Minnesota high school football and volleyball players, coaches, and fans finally learned this week that their 2020 fall seasons wouldn't be happening because of COVID-19 concerns.
Instead, the Minnesota State High School League announced that football and volleyball would only be allowed to practice this fall and that they would return to playing games next spring.
While most of Minnesota's football and volleyball players are looking forward to the spring, some could be pondering a move that would allow them to continue playing their fall sports as normal.
On July 29, the Iowa High School Athletic Assocation and the Iowa High School Girls Athletic Union announced guidelines for their fall sports seasons. The guidelines allow for both high school football and volleyball to be played this fall under COVID-19 protocols.
With even the slightest opening for hope of an Iowa high school football or volleyball season this fall, Minnesota families could opt to let their student-athletes continue playing by sending them to the Hawkeye State.
However, there are a few hurdles to get through.
"It would be similar to any other year or any other situation where a family from out of state were to move into Iowa and enroll their student at a particular school district," said Iowa High School Athletic Association executive director Tom Keating. "In order for the student to be immediately eligible for varsity competition, we would need what we call a 'bonafide family move' into the district."
In order for that to happen, the moving family would need to sell their home in Minnesota, or end their rental agreement. From there, they would move into the Iowa school district of their choice, establish residency for the purpose of having a home in Iowa, and begin the school year.
"The school district would ask for things like a new rental agreement, an Iowa driver's license, or things that they could document that they are indeed residents in the district," he said. "What you couldn't have is one house in Minnesota and then an apartment in a district in Iowa. Your family has to move with the intention of becoming residents of that district."
Social media reports have indicated that some high school football players are making the move to Iowa after their state high school leagues canceled their fall season. According to television station KCCI in Des Moines, Jake Rubley, the top quarterback prospect in Colorado, is already practicing at Valley High School in West Des Moines. Colorado, like Minnesota, pushed their upcoming high school football season to the spring.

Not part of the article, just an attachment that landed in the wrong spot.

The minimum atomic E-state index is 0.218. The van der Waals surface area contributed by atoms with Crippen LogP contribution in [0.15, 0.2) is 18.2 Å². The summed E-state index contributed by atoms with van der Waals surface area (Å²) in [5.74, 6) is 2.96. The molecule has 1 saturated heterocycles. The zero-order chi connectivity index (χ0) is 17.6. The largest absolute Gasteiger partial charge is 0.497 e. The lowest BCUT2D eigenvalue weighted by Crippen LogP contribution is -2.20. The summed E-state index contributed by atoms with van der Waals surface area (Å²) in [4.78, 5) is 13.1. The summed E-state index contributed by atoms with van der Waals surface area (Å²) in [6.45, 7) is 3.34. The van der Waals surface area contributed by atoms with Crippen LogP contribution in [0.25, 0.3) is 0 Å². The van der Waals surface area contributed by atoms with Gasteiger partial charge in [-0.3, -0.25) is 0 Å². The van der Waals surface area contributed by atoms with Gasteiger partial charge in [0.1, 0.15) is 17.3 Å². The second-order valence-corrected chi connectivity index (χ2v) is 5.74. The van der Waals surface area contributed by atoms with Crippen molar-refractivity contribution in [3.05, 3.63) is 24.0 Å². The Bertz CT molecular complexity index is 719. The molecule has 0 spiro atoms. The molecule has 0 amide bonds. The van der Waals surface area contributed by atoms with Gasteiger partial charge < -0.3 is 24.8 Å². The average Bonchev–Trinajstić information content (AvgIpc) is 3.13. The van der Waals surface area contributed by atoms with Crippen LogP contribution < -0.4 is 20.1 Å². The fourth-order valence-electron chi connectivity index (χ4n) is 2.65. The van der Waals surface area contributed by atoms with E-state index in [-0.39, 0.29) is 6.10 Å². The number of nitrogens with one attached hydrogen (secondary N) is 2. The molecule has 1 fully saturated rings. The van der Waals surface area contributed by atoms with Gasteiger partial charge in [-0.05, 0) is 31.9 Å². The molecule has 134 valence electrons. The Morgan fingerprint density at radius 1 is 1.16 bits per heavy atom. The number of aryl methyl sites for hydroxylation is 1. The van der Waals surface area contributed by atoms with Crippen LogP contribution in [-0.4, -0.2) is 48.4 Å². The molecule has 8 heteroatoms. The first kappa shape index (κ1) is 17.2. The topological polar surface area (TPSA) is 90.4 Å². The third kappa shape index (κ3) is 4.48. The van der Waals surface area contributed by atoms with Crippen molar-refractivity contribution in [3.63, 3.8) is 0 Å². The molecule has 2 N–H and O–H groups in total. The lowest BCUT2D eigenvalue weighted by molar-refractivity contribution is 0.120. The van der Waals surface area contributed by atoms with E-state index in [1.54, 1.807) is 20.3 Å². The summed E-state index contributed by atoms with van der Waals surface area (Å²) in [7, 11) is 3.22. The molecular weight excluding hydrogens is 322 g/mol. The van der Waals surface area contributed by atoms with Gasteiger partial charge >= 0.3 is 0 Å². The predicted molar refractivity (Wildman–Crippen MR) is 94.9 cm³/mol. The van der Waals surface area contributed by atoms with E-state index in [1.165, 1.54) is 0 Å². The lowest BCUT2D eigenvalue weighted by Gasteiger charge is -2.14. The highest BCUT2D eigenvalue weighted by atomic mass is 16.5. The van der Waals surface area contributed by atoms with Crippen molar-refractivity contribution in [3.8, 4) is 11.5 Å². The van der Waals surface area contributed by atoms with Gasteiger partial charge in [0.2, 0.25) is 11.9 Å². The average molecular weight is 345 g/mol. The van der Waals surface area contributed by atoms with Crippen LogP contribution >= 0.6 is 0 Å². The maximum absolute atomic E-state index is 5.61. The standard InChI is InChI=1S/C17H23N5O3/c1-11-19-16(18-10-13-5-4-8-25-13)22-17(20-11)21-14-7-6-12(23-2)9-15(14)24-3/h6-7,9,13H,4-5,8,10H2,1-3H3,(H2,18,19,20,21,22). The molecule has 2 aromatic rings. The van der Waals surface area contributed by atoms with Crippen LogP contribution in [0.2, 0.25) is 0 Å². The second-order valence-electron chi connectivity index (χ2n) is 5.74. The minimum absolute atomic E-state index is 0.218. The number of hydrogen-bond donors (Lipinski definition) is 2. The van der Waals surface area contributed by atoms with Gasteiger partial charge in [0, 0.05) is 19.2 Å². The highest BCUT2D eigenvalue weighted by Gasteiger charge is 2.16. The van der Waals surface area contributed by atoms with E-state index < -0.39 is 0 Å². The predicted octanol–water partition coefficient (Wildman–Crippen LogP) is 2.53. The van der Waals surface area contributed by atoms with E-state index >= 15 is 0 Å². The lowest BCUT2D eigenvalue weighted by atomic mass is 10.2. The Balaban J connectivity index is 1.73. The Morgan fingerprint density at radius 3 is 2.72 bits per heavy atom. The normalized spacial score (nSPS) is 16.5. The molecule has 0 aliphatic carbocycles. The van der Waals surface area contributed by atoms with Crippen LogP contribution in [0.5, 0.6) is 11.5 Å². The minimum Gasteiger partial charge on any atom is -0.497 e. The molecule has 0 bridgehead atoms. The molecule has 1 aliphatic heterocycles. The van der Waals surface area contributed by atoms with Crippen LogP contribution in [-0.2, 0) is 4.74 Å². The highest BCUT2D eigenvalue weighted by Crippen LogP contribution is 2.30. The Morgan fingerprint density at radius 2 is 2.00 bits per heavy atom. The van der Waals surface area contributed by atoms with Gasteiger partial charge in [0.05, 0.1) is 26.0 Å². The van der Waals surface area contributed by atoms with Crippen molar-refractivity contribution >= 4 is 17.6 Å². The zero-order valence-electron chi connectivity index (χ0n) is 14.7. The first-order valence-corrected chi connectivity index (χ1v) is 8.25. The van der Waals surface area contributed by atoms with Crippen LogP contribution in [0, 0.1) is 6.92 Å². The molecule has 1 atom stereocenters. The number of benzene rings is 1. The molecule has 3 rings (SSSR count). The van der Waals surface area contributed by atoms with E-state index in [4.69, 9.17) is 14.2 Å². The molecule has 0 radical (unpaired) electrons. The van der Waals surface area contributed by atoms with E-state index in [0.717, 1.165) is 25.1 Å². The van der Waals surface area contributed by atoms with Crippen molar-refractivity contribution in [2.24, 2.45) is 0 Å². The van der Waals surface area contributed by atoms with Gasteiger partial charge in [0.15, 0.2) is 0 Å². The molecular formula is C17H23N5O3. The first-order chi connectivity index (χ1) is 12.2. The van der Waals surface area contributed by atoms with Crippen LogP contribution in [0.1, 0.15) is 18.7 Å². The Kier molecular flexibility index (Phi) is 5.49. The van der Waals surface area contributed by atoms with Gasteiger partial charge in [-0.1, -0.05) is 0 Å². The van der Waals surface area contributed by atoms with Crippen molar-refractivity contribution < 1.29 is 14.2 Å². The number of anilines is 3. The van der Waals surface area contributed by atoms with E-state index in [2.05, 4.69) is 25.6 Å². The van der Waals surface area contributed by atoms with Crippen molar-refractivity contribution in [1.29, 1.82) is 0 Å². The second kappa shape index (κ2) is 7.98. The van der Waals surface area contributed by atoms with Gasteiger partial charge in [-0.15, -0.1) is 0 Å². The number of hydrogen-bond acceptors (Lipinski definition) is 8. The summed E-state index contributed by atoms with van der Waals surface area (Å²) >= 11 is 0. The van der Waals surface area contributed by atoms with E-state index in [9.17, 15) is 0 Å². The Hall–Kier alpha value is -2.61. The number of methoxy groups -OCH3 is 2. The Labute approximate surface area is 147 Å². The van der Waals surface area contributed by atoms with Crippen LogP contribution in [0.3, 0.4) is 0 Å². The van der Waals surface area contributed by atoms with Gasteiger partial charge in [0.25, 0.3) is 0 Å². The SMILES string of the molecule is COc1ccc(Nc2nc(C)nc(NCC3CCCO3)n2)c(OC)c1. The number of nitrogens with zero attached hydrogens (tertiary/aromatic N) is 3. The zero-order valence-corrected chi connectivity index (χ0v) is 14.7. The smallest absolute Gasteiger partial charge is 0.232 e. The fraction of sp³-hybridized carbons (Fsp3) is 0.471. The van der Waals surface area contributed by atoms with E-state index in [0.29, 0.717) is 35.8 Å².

Players from Illinois and even California are said to have reportedly moved to Iowa with their families to continue playing football in the fall.
Moving to Iowa solely for sports reasons isn't something Keating is advertising.
"That's a pretty big life change in order to find an opportunity to play in a season. It's also rolling the dice," Keating said. "We plan on having a fall season, but with COVID-19 we don't know what's going to happen in two weeks. We're not advertising come to Iowa and play. Families do what they think is best for their family."
The thought of losing Minnesota high school athletes to surrounding states offering a fall sports season is something MSHSL executive director Erich Martens hopes isn't a reality.
"We do think there's something special in participating with those teammates you grew up, played at other levels with, and worked to get to the high school level with," Martens said. "We hope families strongly consider what the impact of moving could be."
For Minnesota high school student-athletes, if they moved to Iowa to play high school football or volleyball, they would not be able to come back to Minnesota in the spring for the newly moved seasons. According to the MSHSL:
"Students who transfer schools from one state to another will have to meet eligibility requirements in the state to which they transfer. The same would be required if they transfer back to Minnesota. Minnesota State High School League, and many other states, have a bylaw that limits participation of a student to one competitive interscholastic season per school year. Therefore, if a student did transfer to a school in a state that was offering football in the fall and did participate, they would not be eligible for football in the spring season here in Minnesota. Participation constitutes enrolling in a school, registering for the sport and participating in at least one practice or training session."
Martens believes the atmosphere of Minnesota high schools sports speaks for itself.
"There are not many states that can access the professional venues in the way that we do for our state tournament," he said. "We'd love to have families and students stay within their schools, communities, and connected to the individuals they've worked with for a long, long time, especially with their friends."